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Environment/Science Last Updated: Jan 14, 2020 - 12:07:47 PM

Regenerating New Zealand : Using Nature to Restore Forests
By Dr Mercola with comments by Ron
Sep 11, 2019 - 6:11:40 AM

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Regenerating New Zealand: Using Nature to Restore Forests

Imagine a place in nature that's thriving with life, where native plants and wildlife exist in abundance, and the crystal-clear flowing streams are clean enough to drink. Welcome to the Hinewai Nature Reserve & Wildlife Sanctuary, an ecological restoration project located in New Zealand's Banks Peninsula that's open for the public to visit and enjoy.

A new documentary titled, "Fools & Dreamers: Regenerating a Native Forest," produced by Happen Films, features the project and one of its key supporters, botanist, nature buff and native New Zealander, Hugh Wilson, who serves as the day-to-day manager of the reserve.

The Hinewai Reserve aims to promote the natural regeneration of native vegetation and wildlife on about 1,500 hectares (3,706 acres) of land in the south-eastern corner of Banks Peninsula on the South Island's east coast.

In its natural state, the region was covered by thick, healthy forests ripe in diversity. But over time, the forest was cleared and nearly completely destroyed by human settlers from Polynesia and Europe. By 1990, less than 1 percent of the old-growth forest was left, according to the film.

From a young age, Wilson, who grew up in the area, took a liking to plants and wildlife, particularly bird life. He dreamed about what it would be like to restore or regenerate the forests in the Banks Peninsula. His dream became reality when he met Maurice White, who had established a fund to purchase land for conservation.

Native Forest Trust purchases ground to regenerate the forest

When asked if he wanted to be involved, Wilson quickly agreed, and the pair began searching for land to buy. Due to his familiarity with the area, Wilson suggested a piece of land that was a little over 100 hectares (247 acres) in size and was an original part of Hinewai. The land was ideal because it was reasonable in size, but not too big, and it had old-growth forest, which meant it would be easier to track the results of a regeneration program.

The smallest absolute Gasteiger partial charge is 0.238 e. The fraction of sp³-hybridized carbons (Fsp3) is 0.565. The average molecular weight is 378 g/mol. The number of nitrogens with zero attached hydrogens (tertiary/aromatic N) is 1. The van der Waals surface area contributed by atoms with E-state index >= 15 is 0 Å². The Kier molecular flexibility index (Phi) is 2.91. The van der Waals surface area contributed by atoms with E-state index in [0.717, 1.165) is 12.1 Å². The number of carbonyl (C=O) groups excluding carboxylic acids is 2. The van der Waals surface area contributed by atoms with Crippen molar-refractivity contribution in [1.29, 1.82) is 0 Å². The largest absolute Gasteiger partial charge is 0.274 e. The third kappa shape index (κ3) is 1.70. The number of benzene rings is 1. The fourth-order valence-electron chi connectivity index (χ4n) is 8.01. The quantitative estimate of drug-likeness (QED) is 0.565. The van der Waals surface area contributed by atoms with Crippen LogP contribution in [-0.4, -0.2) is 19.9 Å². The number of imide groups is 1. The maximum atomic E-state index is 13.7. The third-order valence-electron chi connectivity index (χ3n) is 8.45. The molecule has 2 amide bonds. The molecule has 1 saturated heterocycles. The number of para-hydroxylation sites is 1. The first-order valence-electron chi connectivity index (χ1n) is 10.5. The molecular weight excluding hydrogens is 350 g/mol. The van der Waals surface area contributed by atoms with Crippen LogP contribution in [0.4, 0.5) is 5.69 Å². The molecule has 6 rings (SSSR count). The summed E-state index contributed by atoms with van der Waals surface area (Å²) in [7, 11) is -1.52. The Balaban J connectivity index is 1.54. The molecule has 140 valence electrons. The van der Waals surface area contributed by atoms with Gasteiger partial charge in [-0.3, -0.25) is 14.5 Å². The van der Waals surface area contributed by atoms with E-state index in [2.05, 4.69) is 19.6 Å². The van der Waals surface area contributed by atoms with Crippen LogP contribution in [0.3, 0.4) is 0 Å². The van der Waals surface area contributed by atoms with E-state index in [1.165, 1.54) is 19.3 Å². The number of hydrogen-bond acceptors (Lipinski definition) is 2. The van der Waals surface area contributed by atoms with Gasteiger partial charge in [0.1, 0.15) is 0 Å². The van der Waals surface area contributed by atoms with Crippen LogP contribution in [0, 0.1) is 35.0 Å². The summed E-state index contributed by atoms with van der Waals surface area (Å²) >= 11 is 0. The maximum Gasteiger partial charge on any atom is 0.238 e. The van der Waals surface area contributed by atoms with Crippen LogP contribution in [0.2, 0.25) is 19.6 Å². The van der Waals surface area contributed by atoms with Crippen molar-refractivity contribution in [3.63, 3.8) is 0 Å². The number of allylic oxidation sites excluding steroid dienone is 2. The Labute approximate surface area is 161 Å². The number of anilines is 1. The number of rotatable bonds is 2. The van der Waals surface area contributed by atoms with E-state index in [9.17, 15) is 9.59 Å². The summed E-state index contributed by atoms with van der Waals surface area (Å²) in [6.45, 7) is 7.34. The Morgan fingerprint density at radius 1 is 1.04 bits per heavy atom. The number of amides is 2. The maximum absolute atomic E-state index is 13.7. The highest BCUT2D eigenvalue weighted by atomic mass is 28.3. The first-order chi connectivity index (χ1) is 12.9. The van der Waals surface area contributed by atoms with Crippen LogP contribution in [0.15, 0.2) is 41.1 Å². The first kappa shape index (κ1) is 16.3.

In September 1987, 109 hectares (269 acres) were purchased by the Maurice White Native Forest Trust. Over time, the conservation project expanded to about 1,500 hectares (3,706 acres) with the purchase of Ōtānerito Station in 1991, as well as several other additions.

From the very beginning, the idea was to harness the power of Mother Nature to speed up the regeneration of forest and biodiversity - and to make the restoration project open to the public so people could come and enjoy nature in its purest form.

Using a "minimal interference" approach, Wilson had this idea to use the exotic plant gorse to regenerate native forest plants and trees. Once word of his method spread, it drew quite a bit of skepticism and doubt from the locals.

Regenerating landscapes with a pesky weed

Gorse is considered one of New Zealand's most pesky weeds. It first originated in Europe but was introduced to New Zealand as a hedge species.1 Characterized by its yellow flowers and sharp spiny leaves, Gorse can grow from about 6 to 9 feet tall. It matures and grows quickly, and is highly resilient to herbicides. It's also tolerant of hot and cold temperatures, high-to-low rainfall and wind and salt.2

Gorse became hated by pastural farmers because it reduced the area available for grazing livestock on pasture land. Most people go to extreme lengths to fight and kill gorse. But not Wilson. He understood that the "weed" had its benefits, too. "Nothing is black and white," said Wilson in the film.

Gorse is an opportunistic plant that takes advantage of clear ground and forest climates. But it must have full sunlight. It can't survive in the shade. As soon as it's shaded, it's dead, he says.

Gorse grows fast in full sunlight, which allows other plants to grow underneath it, such as shade-tolerant trees. This is how gorse provides the perfect canopy for native forest plants to grow and thrive. It's also an excellent nitrogen fixer, which means it fertilizers the soil, and in turn, promotes new plant life. Another benefit to gorse is that it can stop steep hillsides from eroding due to its ability to spread and cover the ground in dense vegetation.